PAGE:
Across the Seas

Time and Tide Bell

A Continuing Arts Programme facing Lincolnshire's Coast

We are a Community Arts Group* bringing Marcus Vergette's sculpture to the Lincolnshire Coast, one part of a permanent installation of Time and Tide Bells around Britain's coast, rung by the sea at high tide.
We aim to spark conversations about the coastline's past, present and future with a programme of art exhibitions and events

Diary Dates

Sometime in early 2018, date to be confirmed, an art exhibition at the new North Sea Observatory, showing artists' responses to the coastal environment.
May 7th to 20th 2018, an art exhibition at the Sam Scorer Gallery, Lincoln, showing artists' responses to migrations across the seas.

Paint a Fish

Join 200Fish, Lincolnshire's biggest community art project

The story of the starfish tells us that no matter how small our efforts may seem, they still have thier place. It is up to each of to make sure they are part of solution, rather than part of the problem.


"The acrobats exemplify our skill of trusting, reciprocating and cooperating with each other to achieve things that none of us could alone." Kate Raworth

Time and Tide Bell at Cemaes Bay. Janis Bowley

St. Patrick's Bell ~ Cemaes Bay. Jean Morgan-Roberts

Outmarsh ~ Maxim Griffin

Doggerland ~ Maxim Griffin

North Sea ~ Maxim Griffin

Intertidal ~ Maxim Griffin

Marshes ~ Maxim Griffin

More of Maxim Griffin's work is on Twitter

Seacloth Sunrise ~ Erling Burgess

Large Landscape No. 28 ~ Anastasia Lewis

Penstamen + Scabious ~ Pat Hickson

Transition Momentum ~ Tom Thompson

Created over a six month period the piece has two dimensions:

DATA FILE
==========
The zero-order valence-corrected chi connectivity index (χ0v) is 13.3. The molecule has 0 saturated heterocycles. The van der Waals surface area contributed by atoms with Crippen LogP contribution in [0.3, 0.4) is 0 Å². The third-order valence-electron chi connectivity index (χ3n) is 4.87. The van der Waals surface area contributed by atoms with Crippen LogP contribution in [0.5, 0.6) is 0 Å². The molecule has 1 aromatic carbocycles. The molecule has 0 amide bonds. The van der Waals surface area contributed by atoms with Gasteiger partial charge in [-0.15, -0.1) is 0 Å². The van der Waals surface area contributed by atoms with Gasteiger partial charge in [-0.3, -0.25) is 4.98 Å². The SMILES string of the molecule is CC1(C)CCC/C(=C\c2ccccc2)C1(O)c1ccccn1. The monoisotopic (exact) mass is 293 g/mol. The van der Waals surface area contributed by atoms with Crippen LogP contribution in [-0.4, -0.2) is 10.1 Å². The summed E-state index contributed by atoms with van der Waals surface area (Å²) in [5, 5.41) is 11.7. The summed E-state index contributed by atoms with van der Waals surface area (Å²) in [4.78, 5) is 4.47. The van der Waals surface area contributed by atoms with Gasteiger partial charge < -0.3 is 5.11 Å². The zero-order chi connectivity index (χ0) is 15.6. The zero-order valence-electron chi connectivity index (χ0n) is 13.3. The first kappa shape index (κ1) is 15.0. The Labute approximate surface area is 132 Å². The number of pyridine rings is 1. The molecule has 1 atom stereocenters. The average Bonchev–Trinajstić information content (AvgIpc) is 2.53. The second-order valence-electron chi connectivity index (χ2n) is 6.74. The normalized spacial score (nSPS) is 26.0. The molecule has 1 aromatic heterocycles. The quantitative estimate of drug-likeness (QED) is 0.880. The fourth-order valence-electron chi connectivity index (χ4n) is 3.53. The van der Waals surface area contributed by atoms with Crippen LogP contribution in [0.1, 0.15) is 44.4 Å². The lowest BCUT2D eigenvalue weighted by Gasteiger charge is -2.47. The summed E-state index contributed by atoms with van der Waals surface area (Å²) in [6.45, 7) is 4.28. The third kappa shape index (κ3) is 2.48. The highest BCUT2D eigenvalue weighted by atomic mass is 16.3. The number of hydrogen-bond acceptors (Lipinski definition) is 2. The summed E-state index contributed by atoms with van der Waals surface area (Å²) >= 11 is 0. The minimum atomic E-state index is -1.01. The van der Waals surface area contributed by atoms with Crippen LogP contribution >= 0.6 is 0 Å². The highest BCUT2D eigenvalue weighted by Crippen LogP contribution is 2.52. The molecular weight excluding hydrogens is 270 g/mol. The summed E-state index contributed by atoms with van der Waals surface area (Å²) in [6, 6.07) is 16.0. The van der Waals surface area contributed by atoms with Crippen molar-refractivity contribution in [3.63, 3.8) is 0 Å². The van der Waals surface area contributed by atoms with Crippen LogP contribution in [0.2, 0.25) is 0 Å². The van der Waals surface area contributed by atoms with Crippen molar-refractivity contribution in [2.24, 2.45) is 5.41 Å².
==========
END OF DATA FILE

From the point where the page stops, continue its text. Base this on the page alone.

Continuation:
a) A series of Polaroid images taken over a period of six months with each image dated.
b) Images of the Polaroids re- shot with 35mm camera and then projected onto ceramic spheres using photo emulsions.
Colour on the spheres was used to emphasise the days of the week and the spherical worlds in which we live.
The piece reflects on how we live out our lives, how things happen outside our every day existence which we have no control over and emphasises our own vulnerable existence of how we live out our lives yet, we are metaphorically decaying.

These images of Lincolnshire's shoreline birds are painted on clear mouth-blown glass, kiln-fired to fuse the pigment permanently into the glass. They are just an inch or two across.
The materials and techniques employed are similar to those available to the medieval glass artists and if cared for, could last centuries. a symbol of hope for the future, standing in opposition to the throw-away scociety, they are small treasures for future generations.





*Lincolnshire Time and Tide Bell Community Interest Company is a not-for profit organisation, registered at Companies House. Company Number 10934941